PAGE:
Relegating the old notion that crocodiles and alligators have a simple evolutionary past, a new study offers a different story saying these co-called living fossils came from a variety of surroundings since the early Jurassic Period. Several of these species experienced a host of ecosystems over time, including land, estuarine, freshwater and marine, they said.
The new study goes contrary to the previously held notion that crocodiles and alligators started with a land-based ancestor some 200 million years ago before moving to fresh water, where they became semi-aquatic ambush predators as they are today.
The new study, published in the journal Scientific Reports, stated that the volutionary graph of crocodiles was not confined to one ecosystem but varied from land to freshwater to sea or moving to land from freshwater as well.
Christopher Brochu from the University of Iowa says, "Crocodiles are not living fossils. Transitions between land, sea, and freshwater were more frequent than we thought, and the transitions were not always land-to-freshwater or freshwater-to-marine."
Brochu and his team from Stony Brook University have put together crocodile and alligator ancestry and analyzed a large family tree depicting the evolution of both living and extinct crocodylomorphs. The team has noted several divergence points in the ancestral habitat that made these species move from one ecosystem to another.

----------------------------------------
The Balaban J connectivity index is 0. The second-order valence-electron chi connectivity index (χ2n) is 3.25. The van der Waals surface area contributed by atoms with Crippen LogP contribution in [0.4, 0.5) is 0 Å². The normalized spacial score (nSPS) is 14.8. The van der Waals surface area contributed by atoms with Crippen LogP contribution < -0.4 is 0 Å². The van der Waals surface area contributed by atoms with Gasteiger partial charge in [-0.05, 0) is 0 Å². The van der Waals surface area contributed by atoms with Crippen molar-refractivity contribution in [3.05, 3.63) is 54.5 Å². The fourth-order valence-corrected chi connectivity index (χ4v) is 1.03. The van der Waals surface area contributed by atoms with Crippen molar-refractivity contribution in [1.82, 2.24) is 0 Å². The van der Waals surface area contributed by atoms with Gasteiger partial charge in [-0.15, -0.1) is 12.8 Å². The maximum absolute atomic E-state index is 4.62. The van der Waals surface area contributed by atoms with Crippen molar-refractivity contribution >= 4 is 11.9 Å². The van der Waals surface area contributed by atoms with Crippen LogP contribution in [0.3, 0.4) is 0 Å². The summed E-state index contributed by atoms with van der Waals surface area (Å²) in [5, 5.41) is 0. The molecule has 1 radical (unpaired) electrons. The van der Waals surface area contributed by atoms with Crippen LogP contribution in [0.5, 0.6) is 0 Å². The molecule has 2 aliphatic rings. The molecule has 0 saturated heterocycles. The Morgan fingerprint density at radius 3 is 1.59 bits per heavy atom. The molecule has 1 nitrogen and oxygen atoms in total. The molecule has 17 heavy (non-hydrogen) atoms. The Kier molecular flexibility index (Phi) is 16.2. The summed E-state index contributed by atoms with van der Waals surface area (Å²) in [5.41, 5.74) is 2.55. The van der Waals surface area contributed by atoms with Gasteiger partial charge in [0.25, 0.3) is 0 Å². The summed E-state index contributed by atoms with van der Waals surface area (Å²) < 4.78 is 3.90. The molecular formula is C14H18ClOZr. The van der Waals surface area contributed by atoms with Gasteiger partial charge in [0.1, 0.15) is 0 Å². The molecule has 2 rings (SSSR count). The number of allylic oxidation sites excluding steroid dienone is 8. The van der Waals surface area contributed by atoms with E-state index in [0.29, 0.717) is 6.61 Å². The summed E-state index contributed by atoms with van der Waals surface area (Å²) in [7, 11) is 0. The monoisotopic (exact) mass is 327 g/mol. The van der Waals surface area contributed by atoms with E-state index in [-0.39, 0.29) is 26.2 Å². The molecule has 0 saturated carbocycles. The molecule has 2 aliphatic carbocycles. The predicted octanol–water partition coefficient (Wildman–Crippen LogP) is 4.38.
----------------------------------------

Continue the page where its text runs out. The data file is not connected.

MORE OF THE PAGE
The complex evolutionary history was merely due to their habitat, but of form, said researchers in their study, citing the example that those living at sea had paddles and not limbs, while those on land often had hoof-like claws and long legs. Hence these organs have not evolved from ancestors that looked like modern crocodiles, as has long been assumed, said researchers.
Earlier, in a 2013 study, researchers had revealed how the crocodiles evolved and survived in a dinosaur dominated world with extremely diverse evolution -- some built for running around like dogs on land while others adapted to ocean life, imitating the feeding behaviour of killer whales.
This paper, published in the journal Proceedings of the Royal Society showcased the jaws of ancient crocodiles, whilst living alongside the dinosaurs 235 to 65 million years ago. The joint study, conducted by researchers from the University of Bristol and Duke University, examined anatomical variation in the morphology and biomechanics of the lower jaws in over 100 ancient crocodiles.
Tom Stubbs, who led the research at the University of Bristol, said: "The ancestors of today's crocodiles have a fascinating history that is relatively unknown compared to their dinosaur counterparts. They were very different creatures to the ones we are familiar with today, much more diverse and, as this research shows, their ability to adapt was quite remarkable.
"Their evolution and anatomical variation during the Mesozoic Era was exceptional. They evolved lifestyles and feeding ecologies unlike anything seen today," said Tom Stubbs.
Following the end-Triassic extinction, ancient crocodiles invaded the Jurassic seas and evolved jaws to capture agile prey, such as fish. The variation peaked again in the Cretaceous, as they adapted to different ecologies and terrestrial environments, alongside the dinosaurs, revealed this study.